Hello Fellow ChartWatchers!
Friday's rally changed last week's Dow candlestick from a big filled candle into more of a big Hammer (although not a perfect one). After Friday's rally, the Dow finished the week down 1% as did the S&P 500 Large Caps. The big winner for the week was the Russell 2000 which was up over 2.75%(!). For more on this and the longer-term meaning of these moves, check out what John, Art, Greg, Carl and Tom have to say below.
I'm going to spend some time today answering the two most common questions people ask us during our very successful weekly webinars.
Answering Our Top Two Questions
Q1: How do I put two different ticker symbols on the same chart?
A1: Members can add up to 5 additional ticker symbols to a single SharpChart by using the "Price" indicator. (Non-member can add up to three.) Like its name implies, the "Price" indicator displays the price data for whatever ticker symbol you give it. You add the Price indicator using the dropdowns in the "Indicators" area underneath your chart. These are the same dropdowns that contain other technical indicators like MACD and RSI. Just open up one of the free dropdowns and select "Price". Next, change the Parameter box so that instead of "$SPX", it contains the ticker symbol that you want to chart. Finally press the "Update" button to see the new version of your chart. Here's an example:
There are a couple of things to be aware of when using the Price indicator:
- In addition to the "Price" Indicator that I'm talking about in this article, there is also a "Price (same scale)" Overlay. Make sure you don't confuse the two. In general, you'll want to use the "Price" Indicator for plotting additional stocks or unrelated indexes. The only time you'd use the "Price (same scale)" overlay is when you are plotting several related market indexes that have the same range of values (our Bullish Percent indexes for example).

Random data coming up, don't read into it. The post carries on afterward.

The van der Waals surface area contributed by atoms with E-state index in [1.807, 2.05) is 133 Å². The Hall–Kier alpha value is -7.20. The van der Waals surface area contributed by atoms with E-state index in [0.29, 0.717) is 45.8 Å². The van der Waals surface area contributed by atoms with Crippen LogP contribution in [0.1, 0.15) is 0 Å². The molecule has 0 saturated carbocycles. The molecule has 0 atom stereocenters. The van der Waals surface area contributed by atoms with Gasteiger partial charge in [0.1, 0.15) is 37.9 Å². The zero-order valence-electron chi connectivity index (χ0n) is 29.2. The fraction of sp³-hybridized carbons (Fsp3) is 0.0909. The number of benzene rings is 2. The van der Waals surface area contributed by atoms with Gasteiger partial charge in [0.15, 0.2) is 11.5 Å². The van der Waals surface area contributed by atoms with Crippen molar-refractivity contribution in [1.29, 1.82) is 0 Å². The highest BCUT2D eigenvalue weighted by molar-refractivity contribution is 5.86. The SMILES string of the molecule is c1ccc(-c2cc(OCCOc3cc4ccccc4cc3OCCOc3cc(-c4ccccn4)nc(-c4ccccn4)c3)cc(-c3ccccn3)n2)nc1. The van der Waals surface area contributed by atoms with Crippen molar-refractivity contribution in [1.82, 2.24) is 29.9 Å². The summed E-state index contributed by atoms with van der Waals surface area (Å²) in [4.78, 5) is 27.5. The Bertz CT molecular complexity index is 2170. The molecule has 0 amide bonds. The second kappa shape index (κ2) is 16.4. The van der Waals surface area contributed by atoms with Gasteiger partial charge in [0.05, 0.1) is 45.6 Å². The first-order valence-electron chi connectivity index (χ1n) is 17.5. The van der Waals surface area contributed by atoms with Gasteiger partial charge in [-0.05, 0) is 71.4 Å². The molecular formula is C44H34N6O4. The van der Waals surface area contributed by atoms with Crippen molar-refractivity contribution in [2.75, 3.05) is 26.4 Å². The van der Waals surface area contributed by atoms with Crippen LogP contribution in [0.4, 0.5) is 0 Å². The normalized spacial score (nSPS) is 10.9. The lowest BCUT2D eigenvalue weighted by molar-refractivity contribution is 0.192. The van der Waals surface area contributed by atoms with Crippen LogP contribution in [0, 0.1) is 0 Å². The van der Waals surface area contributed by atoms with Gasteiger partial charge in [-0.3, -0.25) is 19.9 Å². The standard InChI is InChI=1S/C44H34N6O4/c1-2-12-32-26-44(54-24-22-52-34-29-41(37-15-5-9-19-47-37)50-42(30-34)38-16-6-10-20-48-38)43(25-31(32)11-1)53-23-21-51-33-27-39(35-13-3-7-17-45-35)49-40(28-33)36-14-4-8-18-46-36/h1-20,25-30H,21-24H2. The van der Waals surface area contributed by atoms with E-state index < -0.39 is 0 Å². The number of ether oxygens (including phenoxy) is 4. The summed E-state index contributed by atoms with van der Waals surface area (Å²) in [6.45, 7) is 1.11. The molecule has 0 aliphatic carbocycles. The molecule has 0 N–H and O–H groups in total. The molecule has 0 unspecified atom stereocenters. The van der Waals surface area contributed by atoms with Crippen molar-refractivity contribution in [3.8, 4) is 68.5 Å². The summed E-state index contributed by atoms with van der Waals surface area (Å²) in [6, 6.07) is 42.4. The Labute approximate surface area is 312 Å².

- You can also choose to overlay one symbol on top of the chart's main price bars by adding a "Price" indicator with the "Position" dropdown set to "Behind Price." However, if you do that, it is important to remember that the two symbols are plotted on different vertical scales. That means that crossing signals are not valid on those kind of charts - but trend divergence signals are.
Q2: What are SCTRs and how can I use them?
A2: SCTRs (pronounced "Scooters") are short for "StockCharts Technical Rank." They are a relative strength ranking based on technical analysis techniques recommended by John Murphy. (For the precise formula, click here to read our ChartSchool article on SCTRs.) Whenever the markets are open, we are constantly re-ranking all the stocks we track and assigning them a number between 0 and 100 based on their relative technical strength.
You can see a stock's SCTR value in a couple of different ways. Probably the easiest way is by checking the "Full Quote" checkbox for your chart and then clicking "Update." The SCTR value will appear inside the Full Quote area at the top of your chart. The other way to add SCTR values to your chart is to add the "SCTR Line" Indicator to your chart. It is located in the same "Indicators" dropdown that I mentioned above - the ones with the MACD and RSI indicators (in additional to lots of others).
When you add the "SCTR Line" Indicator to your chart, not only do you see the current SCTR value for your chart's main ticker symbol, but you also see how that SCTR value has changed over time. Has the SCTR been increasing over time? Decreasing? Oscillating? The SCTR Line indicator can show you those answers at a glance. Here's an example:
OK, hopefully that has helped everyone with those two popular questions. Be sure to join Greg for our next webinar which will be held next Friday (click here to register early, click here to view last week's episode, and click here to ensure you computer works with the webinar software ahead of time).